Founded in 1970, AVS is a not-for-profit organisation financed mainly by government funds and donations from the Community Chest of Hong Kong, the Hong Kong Jockey Club Charities Trust, the general public and private bodies. Its remit is to promote and develop sustainable volunteerism through mobilising and organising volunteer services, offering a referral service for those who wish to volunteer and supporting organisations requiring volunteers.
The agency has a board of directors, including Yung – an ACCA-qualified accountant. Under the AVS board sit various committees, including the finance and administration committee, which monitors the management accounts and internal controls of the organisation.
‘Accountants have to push their charitable organisations in Hong Kong to be more transparent and to prepare financial information like charities do in other countries,’ Yung says. ‘At AVS, we compare ourselves with the financial information prepared by charities in countries like the UK and we try to give more information to our members, donors and the public if possible.’
Like other charity boards and management teams, though, AVS’s members sometimes have to be convinced that Hong Kong’s charity sector is heading in the right direction in terms of calls for increased transparency and financial reporting. ‘By comparing ourselves with other well-known organisations and disclosing more, we become more transparent and donors will be more willing to donate,’ Yung says.
The LRC’s consultation paper received mixed reviews. Critics have raised concerns about the possible abuse of power by a centralised charity commission stacked with government appointees who are not representative of the public. Others have requested respect for the independence of charitable organisations, a restriction in powers to the proposed commission and the introduction of an appeal mechanism.
Charities subcommittee chairman Chan maintains that it is important to have an effective regulatory regime for charities in Hong Kong, both to build public trust and confidence and to promote good governance and management practice.
‘For the last couple of months I have interviewed a large number of people and we have a dichotomy. From the donors’ perspective they want to see more regulation but from the agency point of view they are concerned that there will be a duplication of regulations,’ Chan says.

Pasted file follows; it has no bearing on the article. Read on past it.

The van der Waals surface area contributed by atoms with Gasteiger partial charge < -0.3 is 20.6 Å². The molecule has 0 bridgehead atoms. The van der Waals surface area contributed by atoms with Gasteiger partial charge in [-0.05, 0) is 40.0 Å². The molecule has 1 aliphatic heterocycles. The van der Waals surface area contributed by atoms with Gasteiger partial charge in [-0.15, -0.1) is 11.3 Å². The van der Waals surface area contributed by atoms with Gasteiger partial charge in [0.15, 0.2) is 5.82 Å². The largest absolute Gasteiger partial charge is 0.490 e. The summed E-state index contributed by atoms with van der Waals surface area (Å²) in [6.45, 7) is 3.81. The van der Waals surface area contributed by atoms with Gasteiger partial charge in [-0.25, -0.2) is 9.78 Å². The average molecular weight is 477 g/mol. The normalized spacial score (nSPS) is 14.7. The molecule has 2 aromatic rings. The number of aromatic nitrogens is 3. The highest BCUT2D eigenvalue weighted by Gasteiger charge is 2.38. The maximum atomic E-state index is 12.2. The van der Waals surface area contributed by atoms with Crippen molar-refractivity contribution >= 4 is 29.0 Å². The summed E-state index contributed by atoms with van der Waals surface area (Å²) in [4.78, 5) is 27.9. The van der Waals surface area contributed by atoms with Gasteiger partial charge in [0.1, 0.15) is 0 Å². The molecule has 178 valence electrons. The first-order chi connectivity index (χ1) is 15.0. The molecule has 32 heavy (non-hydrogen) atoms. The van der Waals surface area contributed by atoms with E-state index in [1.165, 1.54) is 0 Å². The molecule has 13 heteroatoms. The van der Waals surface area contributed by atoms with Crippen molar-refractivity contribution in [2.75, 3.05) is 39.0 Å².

‘We’re not talking here about charities only. We’re talking about churches, schools, welfare groups, environmental groups; there’s a whole spectrum of different stakeholders and each has their own concerns. Those who receive subvention from the government are already monitored in order to receive the money. But there are also those who don’t get much money from the government and there is very little regulation over them.
‘But it’s not a choice anymore. The donors are demanding more transparency and more accountability. So whether the charities like it or not, more scrutiny is going to happen. Whether there will be a law or not, charities will need to improve their governance. Is it going to happen on a voluntary basis or via some sort of legislation? We will see. Either way, even if we don’t get legislation, charities will need to find the means to be more accountable.’
The first step, Chan concludes, is for charities to make their financial accounts available for public access: ‘The industry needs to find a universal platform or standard through which they can be accountable to the public.’
The Situation Elsewhere
Singapore has an existing law on charities that is contained in the Charities Act (Chapter 37), as amended by the Charities (Amendment) Act 2007. The act provides for the registration and administration of charities and their affairs; the regulation of charities and institutions of a public character; the regulation of fundraising activities carried on in connection with charities and other institutions; and the conduct of fundraising appeals.
Meanwhile in Europe, in England and Wales the Charities Act 2006 defines what constitutes a charity and charitable purposes and establishes a regulatory framework. As well as defining the meanings of ‘charity’ and ‘charitable purposes’, the act creates a new Charity Commission as a corporate body, setting out its objectives, functions and duties, abolishing the existing charity commissioner and transferring its functions, rights and liabilities to the new body. The act also covers the registration of charities and introduces the new concept of the ‘charitable incorporated organisation’ which can be established with limited or unlimited liability, but only for charitable purposes. To facilitate good governance, provisions on removal, suspension, remuneration and disqualification of charity trustees are also included.
Following a review of charity law in Scotland (which has its own legal system), there is a new regulatory framework as enshrined in the Charities and Trustee Investment (Scotland) Act 2005. This involved the establishment of the Office of the Scottish Charity Regulator, an independent lead regulatory body; and shifting the regulatory responsibilities (including the responsibility to determine whether an applicant is charitable in nature) from the tax agency to a more independent body.
Many jurisdictions, including those mentioned above, also impose a legal obligation on the charity or its trustees to keep proper books of account. No surprise, then, that the charities subcommittee in Hong Kong recommends that trustees or directors of a registered charity should be under a statutory duty to keep proper accounting records that are sufficient to show and explain all its transactions, and suggests that such records should be retained for at least seven years.
Kate Watson, journalist